There are several ways of citing your sources. The most common are MLA, APA and Chicago. The style depends on various factors such as the subject area of your course or your teacher’s preference. Be sure to check your assignment for the correct style before you start your list of references.
Posted with permission of the McMaster University Libraries
There are 9 core elements that are to be included in a citation. When citing a source look for these elements and list them in the order given. Use the punctuation as shown unless it’s the last element, which should end with a period.
If an element is missing from your source simply leave it out of your citation.
Your full citations are listed at the end of your paper. The citations are in alphabetical order and the whole page is double-spaced. If your citation is longer than one line, indent the following lines by 1.25 cm (hanging indentation).
Downloading and using a copy of the MLA template will help you get all information needed.
* The author is followed by a period.
Last Name, First Name. Examples.
Reverse the names of the first author followed by a comma and the word “and”. Then write the second author’s name normally (i.e. Last Name 1, First Name 1, and First Name 2 Last Name 2). Example.
Three or more authors
Reverse the names of the first author followed by a comma and “et al.” (meaning “and others”). Example.
Works by individuals who are not the author
Follow the name with a label that describes the role of the person. Examples.
Corporation or organization as author
Use the name of the organization as the author. Example.
However, if the organization is both the author and the publisher, start your entry with the title of the source and include the organization’s name as the publisher.
Pseudonyms or online usernames are entered as a regular author’s name.Example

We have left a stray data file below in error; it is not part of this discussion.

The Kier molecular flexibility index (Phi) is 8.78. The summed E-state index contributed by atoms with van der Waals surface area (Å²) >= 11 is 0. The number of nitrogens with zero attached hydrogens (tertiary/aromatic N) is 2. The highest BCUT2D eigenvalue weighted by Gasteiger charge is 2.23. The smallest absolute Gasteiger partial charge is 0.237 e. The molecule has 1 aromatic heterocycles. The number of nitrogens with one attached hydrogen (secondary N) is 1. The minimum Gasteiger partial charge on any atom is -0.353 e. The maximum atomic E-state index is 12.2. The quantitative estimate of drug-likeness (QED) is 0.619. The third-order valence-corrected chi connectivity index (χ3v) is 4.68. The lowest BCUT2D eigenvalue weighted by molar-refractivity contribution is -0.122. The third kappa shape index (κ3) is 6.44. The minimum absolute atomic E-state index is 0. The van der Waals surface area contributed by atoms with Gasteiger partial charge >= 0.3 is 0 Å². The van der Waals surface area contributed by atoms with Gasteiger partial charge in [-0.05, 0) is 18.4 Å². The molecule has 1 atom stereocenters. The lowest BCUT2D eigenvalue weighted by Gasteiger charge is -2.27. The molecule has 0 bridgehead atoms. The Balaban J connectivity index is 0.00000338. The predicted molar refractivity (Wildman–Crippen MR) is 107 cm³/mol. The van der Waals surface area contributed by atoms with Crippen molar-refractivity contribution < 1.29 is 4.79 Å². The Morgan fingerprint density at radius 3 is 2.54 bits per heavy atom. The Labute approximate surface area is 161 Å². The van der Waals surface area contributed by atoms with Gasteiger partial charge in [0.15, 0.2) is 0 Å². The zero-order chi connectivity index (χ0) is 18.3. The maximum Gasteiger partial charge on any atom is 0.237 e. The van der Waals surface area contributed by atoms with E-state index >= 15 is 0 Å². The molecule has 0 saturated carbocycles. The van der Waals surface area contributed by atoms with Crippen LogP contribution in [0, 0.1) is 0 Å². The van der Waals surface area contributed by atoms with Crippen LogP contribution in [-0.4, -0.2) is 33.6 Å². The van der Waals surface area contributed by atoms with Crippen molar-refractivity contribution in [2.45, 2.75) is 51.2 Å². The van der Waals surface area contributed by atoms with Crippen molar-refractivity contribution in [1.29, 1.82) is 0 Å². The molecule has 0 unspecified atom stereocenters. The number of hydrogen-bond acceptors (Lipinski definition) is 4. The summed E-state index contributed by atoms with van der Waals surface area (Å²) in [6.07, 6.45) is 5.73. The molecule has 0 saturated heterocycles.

Start the entry with the title of the source.
* The title of the source is followed by a period.
Write down the title as given in the source. Include the sub-title if present and use a colon to separate the title and subtitle. Be sure to capitalize all major words.
Titles of sources that stand on their own
Books, films, plays, television series, etc. are works that are not part of a larger work. The title is written in italics. Examples.
Titles of sources that are part of a larger work (see also the “Title of container” section)
Journal articles, magazine articles, page from a website, essay in a book, and an episode of a television series are all part of a larger work. The title is placed in quotation marks. Example.
Give a short description of the source without italics or quotation marks. Capitalize the first word and any proper nouns. Example.
In a short message with no title, such as a tweet, include the full message, without any changes, in place of the title. Enclose the message in quotation marks. Example.
* The title of the container is followed by a comma.
Include the title of the container only if your source is part of a larger whole. This larger whole is considered the container that holds your source. The title of the container is italicized.
– Your source is an article within a journal: The title of the container = the title of the journal.
– Your source is a web page found on a website: The title of the container = the title of the website.
– Your source is an essay from a book: The title of the container = the title of the book.
For sources that stand on their own and therefore are self-contained (e.g. book, film, or play), the title of the container is omitted.
Your source may be in a container (container 1) that is enclosed by a larger container (container 2). In that case, include both containers.
Example of an article from a journal (container 1) that is located in a database (container 2).
“To, Teresa, et al. “Child Care Arrangement and Preschool Development.” Canadian Journal of Public Health, vol. 91, no. 6, Nov./Dec. 2000, pp. 418-422. Research Library, ezproxy.champlaincollege.qc.ca/login?url=http://search.proquest.com/docview/232013252?accountid=44391.”